Categories: News, Newsletter Issue 2019:2

An Interview with Catherine Maclean about Co-authorship

By David Slusky

David Slusky: What’s your overall approach to co-authorship?

Catherine Maclean: I view co-authorship as important for two reasons. First, co-authorship can improve a particular paper or project. Second, co-authorship allows me to develop as a scholar.

First, in terms of the particular paper, I work in interdisciplinary fields: my primary fields are substance use, mental illness, and public policies related to these outcomes. While I view economics as an extremely useful and powerful way to understand and study these questions, I also feel that economics alone cannot allow me to fully appreciate the institutions and individuals at the core of these areas. Working with scholars from related fields, for example mental healthcare providers and experts in particular policies – such as Medicaid as it relates to substance use – that are complex and yet vital to understand, can allow me to do better research on these questions. There have been many occasions where I have learned that I was completely wrong about, for example, the manner in which different healthcare providers interact as they deliver care to patients with mental illness. My assumptions were pushing the paper in the wrong direction. Fortunately, my colleagues are willing and able to help me out.

My view is that, particularly within public policy and my primary areas of research interest, no one discipline holds all the answers and by combing our strengths we can do better work. Also, from a practical standpoint, having co-authors allows you incorporate innovative new methods that you may not be aware of, locate papers that you really should read to improve your paper but just missed, pick up on errors/omissions in the paper, and improve the writing of the paper.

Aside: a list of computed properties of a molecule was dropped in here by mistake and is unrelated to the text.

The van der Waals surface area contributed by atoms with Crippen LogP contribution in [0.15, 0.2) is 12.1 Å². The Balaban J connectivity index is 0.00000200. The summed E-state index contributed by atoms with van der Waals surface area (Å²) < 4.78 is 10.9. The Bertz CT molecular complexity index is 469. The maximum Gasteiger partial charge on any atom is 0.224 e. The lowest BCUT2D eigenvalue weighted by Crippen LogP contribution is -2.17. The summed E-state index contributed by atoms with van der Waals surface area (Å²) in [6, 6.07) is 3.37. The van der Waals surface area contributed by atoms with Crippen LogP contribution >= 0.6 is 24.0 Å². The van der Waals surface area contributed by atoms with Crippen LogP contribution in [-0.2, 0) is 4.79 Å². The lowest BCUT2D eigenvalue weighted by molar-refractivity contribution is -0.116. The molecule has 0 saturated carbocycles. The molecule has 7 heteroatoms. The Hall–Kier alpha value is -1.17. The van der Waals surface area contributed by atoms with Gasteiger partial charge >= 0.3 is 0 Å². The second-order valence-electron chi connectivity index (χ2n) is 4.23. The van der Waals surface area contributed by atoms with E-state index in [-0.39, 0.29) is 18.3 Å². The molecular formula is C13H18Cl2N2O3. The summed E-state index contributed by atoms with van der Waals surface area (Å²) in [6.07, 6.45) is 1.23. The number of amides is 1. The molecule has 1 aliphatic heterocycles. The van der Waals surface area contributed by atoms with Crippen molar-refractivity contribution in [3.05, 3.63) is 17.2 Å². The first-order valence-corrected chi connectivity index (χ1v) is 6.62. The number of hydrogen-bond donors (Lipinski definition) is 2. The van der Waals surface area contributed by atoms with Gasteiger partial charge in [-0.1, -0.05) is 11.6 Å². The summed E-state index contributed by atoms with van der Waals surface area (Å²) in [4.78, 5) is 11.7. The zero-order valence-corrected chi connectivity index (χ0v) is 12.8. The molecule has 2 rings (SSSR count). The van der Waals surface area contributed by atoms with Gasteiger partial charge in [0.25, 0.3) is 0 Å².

Second, I learn a great deal from all my colleagues. For example, I work with other economists who have expertise in different sub-disciplines (e.g., crime, urban, and labor economics) and related fields (e.g., medicine, sociology, and psychology). Through these colleagues I learn new methods, theories, and ways of thinking about research overall, this knowledge extends beyond the particular paper on which we are working and to my research as a whole. I am a better scholar in general for these interactions. Keeping up with the field is challenging given all the time constraints we face but working with colleagues affords me another, efficient, way to keep on top of new papers, methods, policy changes, and so forth.

Finally, I am fortunate to have highly motivated, incredibly smart, and really nice colleagues, and working with them inspires me and makes my work (even more!) enjoyable!

David Slusky: How has your experience with co-authorship been different in the economics world versus the medical/public health world?

Catherine Maclean: I think there are many similarities between economics and medical/public health research. First, co-authorship can improve the particular paper for myriad reasons and can improve an economist’s broader understanding of a research area. But, there are important differences that must be kept in mind. Different fields have different standards, for instance, while in economics alphabetical order for authors is common on papers, in other fields there is a more nuanced ordering of authors: the final author is often the senior author on the paper.